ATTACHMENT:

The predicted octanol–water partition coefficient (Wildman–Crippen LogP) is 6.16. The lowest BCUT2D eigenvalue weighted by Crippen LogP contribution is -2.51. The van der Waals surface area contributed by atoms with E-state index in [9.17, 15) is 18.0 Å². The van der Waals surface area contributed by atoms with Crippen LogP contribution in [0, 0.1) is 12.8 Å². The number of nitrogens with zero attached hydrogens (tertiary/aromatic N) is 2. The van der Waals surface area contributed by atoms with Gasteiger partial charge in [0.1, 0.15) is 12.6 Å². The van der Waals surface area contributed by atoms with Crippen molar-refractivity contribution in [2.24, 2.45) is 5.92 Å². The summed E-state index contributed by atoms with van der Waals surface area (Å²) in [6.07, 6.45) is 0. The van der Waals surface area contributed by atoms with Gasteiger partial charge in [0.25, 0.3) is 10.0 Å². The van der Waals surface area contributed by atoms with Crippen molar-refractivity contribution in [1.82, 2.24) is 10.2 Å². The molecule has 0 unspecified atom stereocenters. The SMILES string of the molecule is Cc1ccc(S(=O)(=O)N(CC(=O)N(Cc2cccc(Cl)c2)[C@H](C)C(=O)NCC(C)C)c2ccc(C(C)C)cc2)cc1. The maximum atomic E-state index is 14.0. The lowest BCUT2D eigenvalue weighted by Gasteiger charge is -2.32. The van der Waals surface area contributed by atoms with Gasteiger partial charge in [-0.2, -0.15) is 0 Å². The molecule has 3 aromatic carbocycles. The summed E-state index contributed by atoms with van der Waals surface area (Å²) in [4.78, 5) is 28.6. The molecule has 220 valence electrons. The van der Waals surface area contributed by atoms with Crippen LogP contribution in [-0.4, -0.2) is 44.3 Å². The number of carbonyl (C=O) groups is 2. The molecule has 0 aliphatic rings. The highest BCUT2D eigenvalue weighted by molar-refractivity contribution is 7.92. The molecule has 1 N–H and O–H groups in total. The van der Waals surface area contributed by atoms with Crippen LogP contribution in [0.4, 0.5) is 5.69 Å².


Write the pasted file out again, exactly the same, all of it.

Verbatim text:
The predicted octanol–water partition coefficient (Wildman–Crippen LogP) is 6.16. The lowest BCUT2D eigenvalue weighted by Crippen LogP contribution is -2.51. The van der Waals surface area contributed by atoms with E-state index in [9.17, 15) is 18.0 Å². The van der Waals surface area contributed by atoms with Crippen LogP contribution in [0, 0.1) is 12.8 Å². The number of nitrogens with zero attached hydrogens (tertiary/aromatic N) is 2. The van der Waals surface area contributed by atoms with Gasteiger partial charge in [0.1, 0.15) is 12.6 Å². The van der Waals surface area contributed by atoms with Crippen molar-refractivity contribution in [2.24, 2.45) is 5.92 Å². The summed E-state index contributed by atoms with van der Waals surface area (Å²) in [6.07, 6.45) is 0. The van der Waals surface area contributed by atoms with Gasteiger partial charge in [0.25, 0.3) is 10.0 Å². The van der Waals surface area contributed by atoms with Crippen molar-refractivity contribution in [1.82, 2.24) is 10.2 Å². The molecule has 0 unspecified atom stereocenters. The SMILES string of the molecule is Cc1ccc(S(=O)(=O)N(CC(=O)N(Cc2cccc(Cl)c2)[C@H](C)C(=O)NCC(C)C)c2ccc(C(C)C)cc2)cc1. The maximum atomic E-state index is 14.0. The lowest BCUT2D eigenvalue weighted by Gasteiger charge is -2.32. The van der Waals surface area contributed by atoms with Gasteiger partial charge in [-0.2, -0.15) is 0 Å². The molecule has 3 aromatic carbocycles. The summed E-state index contributed by atoms with van der Waals surface area (Å²) in [4.78, 5) is 28.6. The molecule has 220 valence electrons. The van der Waals surface area contributed by atoms with Crippen LogP contribution in [-0.4, -0.2) is 44.3 Å². The number of carbonyl (C=O) groups is 2. The molecule has 0 aliphatic rings. The highest BCUT2D eigenvalue weighted by molar-refractivity contribution is 7.92. The molecule has 1 N–H and O–H groups in total. The van der Waals surface area contributed by atoms with Crippen LogP contribution in [0.4, 0.5) is 5.69 Å².